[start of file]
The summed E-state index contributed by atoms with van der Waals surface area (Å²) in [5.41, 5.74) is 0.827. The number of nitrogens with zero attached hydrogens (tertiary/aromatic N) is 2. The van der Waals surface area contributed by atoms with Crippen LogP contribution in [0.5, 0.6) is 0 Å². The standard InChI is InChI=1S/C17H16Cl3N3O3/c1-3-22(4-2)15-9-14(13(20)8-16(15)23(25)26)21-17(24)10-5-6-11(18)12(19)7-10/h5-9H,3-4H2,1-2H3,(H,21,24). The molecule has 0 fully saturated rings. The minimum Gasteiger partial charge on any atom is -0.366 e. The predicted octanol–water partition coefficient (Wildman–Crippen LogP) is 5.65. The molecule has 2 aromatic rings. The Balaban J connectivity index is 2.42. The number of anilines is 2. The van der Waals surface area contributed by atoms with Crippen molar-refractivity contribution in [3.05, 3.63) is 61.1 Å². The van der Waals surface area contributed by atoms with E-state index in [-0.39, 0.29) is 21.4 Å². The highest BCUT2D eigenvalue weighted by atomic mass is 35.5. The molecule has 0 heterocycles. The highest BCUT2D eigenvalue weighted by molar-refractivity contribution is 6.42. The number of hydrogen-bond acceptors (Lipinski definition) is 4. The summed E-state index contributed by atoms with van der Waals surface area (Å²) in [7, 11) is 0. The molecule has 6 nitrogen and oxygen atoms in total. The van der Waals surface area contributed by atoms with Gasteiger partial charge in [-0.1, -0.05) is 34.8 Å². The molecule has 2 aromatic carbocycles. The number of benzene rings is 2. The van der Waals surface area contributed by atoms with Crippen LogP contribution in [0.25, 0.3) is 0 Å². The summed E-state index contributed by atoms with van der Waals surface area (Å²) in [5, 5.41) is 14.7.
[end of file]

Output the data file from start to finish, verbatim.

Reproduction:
The summed E-state index contributed by atoms with van der Waals surface area (Å²) in [5.41, 5.74) is 0.827. The number of nitrogens with zero attached hydrogens (tertiary/aromatic N) is 2. The van der Waals surface area contributed by atoms with Crippen LogP contribution in [0.5, 0.6) is 0 Å². The standard InChI is InChI=1S/C17H16Cl3N3O3/c1-3-22(4-2)15-9-14(13(20)8-16(15)23(25)26)21-17(24)10-5-6-11(18)12(19)7-10/h5-9H,3-4H2,1-2H3,(H,21,24). The molecule has 0 fully saturated rings. The minimum Gasteiger partial charge on any atom is -0.366 e. The predicted octanol–water partition coefficient (Wildman–Crippen LogP) is 5.65. The molecule has 2 aromatic rings. The Balaban J connectivity index is 2.42. The number of anilines is 2. The van der Waals surface area contributed by atoms with Crippen molar-refractivity contribution in [3.05, 3.63) is 61.1 Å². The van der Waals surface area contributed by atoms with E-state index in [-0.39, 0.29) is 21.4 Å². The highest BCUT2D eigenvalue weighted by atomic mass is 35.5. The molecule has 0 heterocycles. The highest BCUT2D eigenvalue weighted by molar-refractivity contribution is 6.42. The number of hydrogen-bond acceptors (Lipinski definition) is 4. The summed E-state index contributed by atoms with van der Waals surface area (Å²) in [7, 11) is 0. The molecule has 6 nitrogen and oxygen atoms in total. The van der Waals surface area contributed by atoms with Gasteiger partial charge in [-0.1, -0.05) is 34.8 Å². The molecule has 2 aromatic carbocycles. The number of benzene rings is 2. The van der Waals surface area contributed by atoms with Crippen LogP contribution in [0.25, 0.3) is 0 Å². The summed E-state index contributed by atoms with van der Waals surface area (Å²) in [5, 5.41) is 14.7.